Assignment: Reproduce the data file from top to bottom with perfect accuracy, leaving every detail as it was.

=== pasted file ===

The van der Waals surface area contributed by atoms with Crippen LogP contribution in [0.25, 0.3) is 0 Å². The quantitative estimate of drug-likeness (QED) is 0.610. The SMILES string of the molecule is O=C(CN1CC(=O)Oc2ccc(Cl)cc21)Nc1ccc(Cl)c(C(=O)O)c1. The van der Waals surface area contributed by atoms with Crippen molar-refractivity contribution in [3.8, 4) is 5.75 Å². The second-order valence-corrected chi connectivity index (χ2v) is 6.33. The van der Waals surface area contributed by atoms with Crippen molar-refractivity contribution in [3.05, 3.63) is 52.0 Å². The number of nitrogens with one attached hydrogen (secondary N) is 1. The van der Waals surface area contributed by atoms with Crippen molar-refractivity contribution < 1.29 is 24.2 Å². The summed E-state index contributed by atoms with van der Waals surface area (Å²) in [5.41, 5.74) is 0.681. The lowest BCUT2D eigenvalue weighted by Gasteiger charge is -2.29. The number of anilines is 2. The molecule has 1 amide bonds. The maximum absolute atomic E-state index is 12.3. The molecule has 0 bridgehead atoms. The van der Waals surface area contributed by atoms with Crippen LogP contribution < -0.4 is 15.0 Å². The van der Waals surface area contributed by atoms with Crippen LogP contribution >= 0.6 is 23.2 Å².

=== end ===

The van der Waals surface area contributed by atoms with Crippen LogP contribution in [0.25, 0.3) is 0 Å². The quantitative estimate of drug-likeness (QED) is 0.610. The SMILES string of the molecule is O=C(CN1CC(=O)Oc2ccc(Cl)cc21)Nc1ccc(Cl)c(C(=O)O)c1. The van der Waals surface area contributed by atoms with Crippen molar-refractivity contribution in [3.8, 4) is 5.75 Å². The second-order valence-corrected chi connectivity index (χ2v) is 6.33. The van der Waals surface area contributed by atoms with Crippen molar-refractivity contribution in [3.05, 3.63) is 52.0 Å². The number of nitrogens with one attached hydrogen (secondary N) is 1. The van der Waals surface area contributed by atoms with Crippen molar-refractivity contribution < 1.29 is 24.2 Å². The summed E-state index contributed by atoms with van der Waals surface area (Å²) in [5.41, 5.74) is 0.681. The lowest BCUT2D eigenvalue weighted by Gasteiger charge is -2.29. The number of anilines is 2. The molecule has 1 amide bonds. The maximum absolute atomic E-state index is 12.3. The molecule has 0 bridgehead atoms. The van der Waals surface area contributed by atoms with Crippen LogP contribution < -0.4 is 15.0 Å². The van der Waals surface area contributed by atoms with Crippen LogP contribution >= 0.6 is 23.2 Å².